When sweets arrive, simply place them in a freezer-safe container and pop them directly into the freezer. Freezing goodies could help control sugar cravings more effectively than placing the sweets in the refrigerator or cupboard. Frozen food must unthaw, which generally takes several minutes, before it can be eaten. Most sugar cravings subside in a maximum of 15 minutes, especially if individuals distract themselves with other activities. By the time the sweets defrost, the craving could be gone.
Frozen baked goods can be saved for later in the season and may be helpful when preparing dishes for last-minute holiday parties.
Practicing portion control is particularly important during the holiday period when people tend to eat a lot of rich foods. While it may be impossible to know how many calories are in a slice of grandma's pie, choosing to cut a regular portion in half could help in reducing overall calorie and sugar intake.
At holiday gatherings, use a salad plate for the meal instead of a regular dinner plate for easier portion control. Another option is to split meals with a friend or save half of the meal to take home.
Eating mindfully can help individuals slow down during the holiday season, and it might also make eating a more enjoyable experience. Instead of absentmindedly rushing through meals, adopting mindfulness techniques helps people savor the smells, textures, and tastes of each bite. This often results in less overall calorie intake and a more satisfying meal.
During the holiday season, people are sometimes so busy that they eat standing up or while working or talking on the phone. To take a more mindful approach to food, try sitting down at a clean table to eat, and turn off phones and entertainment devices during mealtime. If possible, nutritionists suggest creating a set time for all meals and eating in the same place each day.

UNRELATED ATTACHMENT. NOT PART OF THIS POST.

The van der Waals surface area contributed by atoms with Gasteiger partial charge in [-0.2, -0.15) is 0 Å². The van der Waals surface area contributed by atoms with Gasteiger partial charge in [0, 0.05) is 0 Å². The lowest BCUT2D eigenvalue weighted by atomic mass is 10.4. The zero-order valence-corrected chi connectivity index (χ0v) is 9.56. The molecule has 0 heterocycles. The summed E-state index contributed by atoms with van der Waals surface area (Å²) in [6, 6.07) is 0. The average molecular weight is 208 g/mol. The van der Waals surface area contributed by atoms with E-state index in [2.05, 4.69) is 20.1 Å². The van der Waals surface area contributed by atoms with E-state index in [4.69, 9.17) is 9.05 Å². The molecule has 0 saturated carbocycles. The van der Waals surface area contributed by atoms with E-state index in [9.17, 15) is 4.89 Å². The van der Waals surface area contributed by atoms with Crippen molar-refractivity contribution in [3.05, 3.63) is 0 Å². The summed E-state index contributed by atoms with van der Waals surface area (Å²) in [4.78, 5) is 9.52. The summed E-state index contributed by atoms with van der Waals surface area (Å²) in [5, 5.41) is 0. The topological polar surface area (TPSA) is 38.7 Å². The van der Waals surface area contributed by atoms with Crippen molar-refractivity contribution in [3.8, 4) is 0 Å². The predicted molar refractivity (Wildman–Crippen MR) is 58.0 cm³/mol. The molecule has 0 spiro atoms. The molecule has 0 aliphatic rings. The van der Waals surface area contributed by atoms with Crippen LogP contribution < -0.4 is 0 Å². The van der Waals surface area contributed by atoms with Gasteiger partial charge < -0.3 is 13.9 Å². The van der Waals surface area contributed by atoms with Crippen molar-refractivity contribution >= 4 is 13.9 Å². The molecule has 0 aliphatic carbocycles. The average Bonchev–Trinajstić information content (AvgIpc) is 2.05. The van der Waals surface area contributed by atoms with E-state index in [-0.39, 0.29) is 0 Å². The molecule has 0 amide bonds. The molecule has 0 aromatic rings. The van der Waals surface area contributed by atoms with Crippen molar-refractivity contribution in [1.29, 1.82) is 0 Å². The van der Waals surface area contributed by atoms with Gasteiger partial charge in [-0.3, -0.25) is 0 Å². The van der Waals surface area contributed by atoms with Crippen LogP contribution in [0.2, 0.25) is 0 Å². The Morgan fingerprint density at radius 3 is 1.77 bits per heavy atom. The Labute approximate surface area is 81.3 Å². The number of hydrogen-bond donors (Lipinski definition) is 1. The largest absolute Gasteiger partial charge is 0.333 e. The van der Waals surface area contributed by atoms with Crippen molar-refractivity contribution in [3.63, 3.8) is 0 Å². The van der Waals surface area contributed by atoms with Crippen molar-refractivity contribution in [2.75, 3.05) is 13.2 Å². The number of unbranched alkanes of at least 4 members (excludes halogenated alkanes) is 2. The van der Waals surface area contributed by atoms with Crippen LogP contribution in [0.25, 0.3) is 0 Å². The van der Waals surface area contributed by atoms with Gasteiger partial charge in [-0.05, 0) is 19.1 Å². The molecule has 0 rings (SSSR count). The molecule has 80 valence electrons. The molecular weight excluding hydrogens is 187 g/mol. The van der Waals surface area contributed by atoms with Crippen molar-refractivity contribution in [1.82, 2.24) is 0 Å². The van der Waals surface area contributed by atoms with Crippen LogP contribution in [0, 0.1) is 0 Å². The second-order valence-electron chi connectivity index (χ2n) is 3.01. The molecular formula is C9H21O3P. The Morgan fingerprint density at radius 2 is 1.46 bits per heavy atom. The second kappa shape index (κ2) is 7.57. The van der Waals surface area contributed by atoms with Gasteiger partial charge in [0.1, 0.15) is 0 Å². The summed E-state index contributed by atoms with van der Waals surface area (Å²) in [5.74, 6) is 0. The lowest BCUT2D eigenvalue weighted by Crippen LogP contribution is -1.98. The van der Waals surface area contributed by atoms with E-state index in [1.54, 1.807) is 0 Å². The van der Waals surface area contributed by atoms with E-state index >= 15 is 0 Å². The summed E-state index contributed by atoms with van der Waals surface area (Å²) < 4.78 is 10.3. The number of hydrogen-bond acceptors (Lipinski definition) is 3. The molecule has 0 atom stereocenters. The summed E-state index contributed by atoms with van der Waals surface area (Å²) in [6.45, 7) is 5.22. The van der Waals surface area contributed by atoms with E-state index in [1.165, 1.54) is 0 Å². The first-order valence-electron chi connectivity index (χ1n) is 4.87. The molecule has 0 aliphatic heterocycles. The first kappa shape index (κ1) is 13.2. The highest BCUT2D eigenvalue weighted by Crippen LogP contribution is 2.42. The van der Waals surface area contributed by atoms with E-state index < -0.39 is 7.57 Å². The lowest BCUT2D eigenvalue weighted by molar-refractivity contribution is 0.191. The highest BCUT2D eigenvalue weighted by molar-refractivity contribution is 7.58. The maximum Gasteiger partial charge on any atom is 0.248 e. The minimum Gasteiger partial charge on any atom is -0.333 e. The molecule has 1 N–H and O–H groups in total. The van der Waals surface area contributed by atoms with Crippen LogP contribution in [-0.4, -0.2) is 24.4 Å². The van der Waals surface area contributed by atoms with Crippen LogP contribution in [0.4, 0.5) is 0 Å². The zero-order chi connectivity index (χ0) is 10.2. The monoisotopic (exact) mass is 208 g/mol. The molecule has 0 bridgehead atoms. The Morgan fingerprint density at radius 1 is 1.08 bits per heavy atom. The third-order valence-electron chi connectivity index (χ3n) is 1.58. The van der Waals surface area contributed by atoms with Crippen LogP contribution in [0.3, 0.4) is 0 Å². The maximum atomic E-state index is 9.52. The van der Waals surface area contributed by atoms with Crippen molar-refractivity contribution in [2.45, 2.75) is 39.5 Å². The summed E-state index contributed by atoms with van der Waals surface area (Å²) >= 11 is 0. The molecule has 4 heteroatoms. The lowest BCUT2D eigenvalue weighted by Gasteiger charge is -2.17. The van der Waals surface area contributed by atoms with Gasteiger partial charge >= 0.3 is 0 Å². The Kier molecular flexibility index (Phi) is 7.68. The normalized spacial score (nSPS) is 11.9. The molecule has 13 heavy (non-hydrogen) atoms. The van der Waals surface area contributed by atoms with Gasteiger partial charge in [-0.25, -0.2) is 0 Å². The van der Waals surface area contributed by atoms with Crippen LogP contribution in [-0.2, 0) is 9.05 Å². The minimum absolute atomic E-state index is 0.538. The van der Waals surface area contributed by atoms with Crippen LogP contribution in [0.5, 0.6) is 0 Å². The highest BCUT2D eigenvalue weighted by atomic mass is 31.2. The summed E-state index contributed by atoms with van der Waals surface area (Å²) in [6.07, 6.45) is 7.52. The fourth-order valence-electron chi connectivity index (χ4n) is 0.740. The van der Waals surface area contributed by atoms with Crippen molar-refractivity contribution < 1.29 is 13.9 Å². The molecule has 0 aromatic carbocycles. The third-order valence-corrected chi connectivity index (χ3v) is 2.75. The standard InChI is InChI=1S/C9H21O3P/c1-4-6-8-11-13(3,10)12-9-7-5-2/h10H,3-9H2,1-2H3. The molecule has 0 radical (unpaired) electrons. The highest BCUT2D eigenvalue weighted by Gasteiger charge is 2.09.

Mindful eating also involves differentiating between emotional hunger and physical hunger. Rather than eating in response to boredom, anxiety, or sadness, individuals who practice mindful eating learn to eat when they are physically hungry. Growling of the stomach and low energy levels are signals of physical hunger. Learning to eat only in response to these signals can improve a person's relationship with food during the holidays and throughout the year.
From family gatherings to office parties with co-workers, social engagements tend to increase significantly during the festive period. The food at these events tends to be greasy and sugary, and healthy options might be hard to find. As a result, partygoers may find themselves eating food that they don't really want or need.
To remedy this situation, bring a healthy dish to share at the gathering. Doing so improves control of ingredients, allergens, calories, and overall nutrition and will ensure you with a healthy meal option.
Holiday desserts often include preservatives, potential allergens, and pre-packaged ingredients of little nutritional value. To prevent possible stomachaches that could come from eating these unfamiliar, overly rich foods, try these recipes for healthy holiday desserts.
Baking at home is an ideal way to sneak in more vegetables, too. For example, brownies can be made using sweet potatoes or black beans for a smooth texture, and avocado provides a creamy base for chocolate mousse. For a healthier homemade hot chocolate recipe, try using cacao powder and a natural sweetener in place of refined cocoa or hot chocolate mixes.
Using spices such as allspice and cinnamon can give everyday foods a holiday twist. Additions like peppermint, orange extract, and ginger offer flavor without adding too many extra calories. When making pies, opting for spelt flour lends a sweet, nutty flavor. This type of flour has more fiber, niacin, iron, and zinc than wheat flour.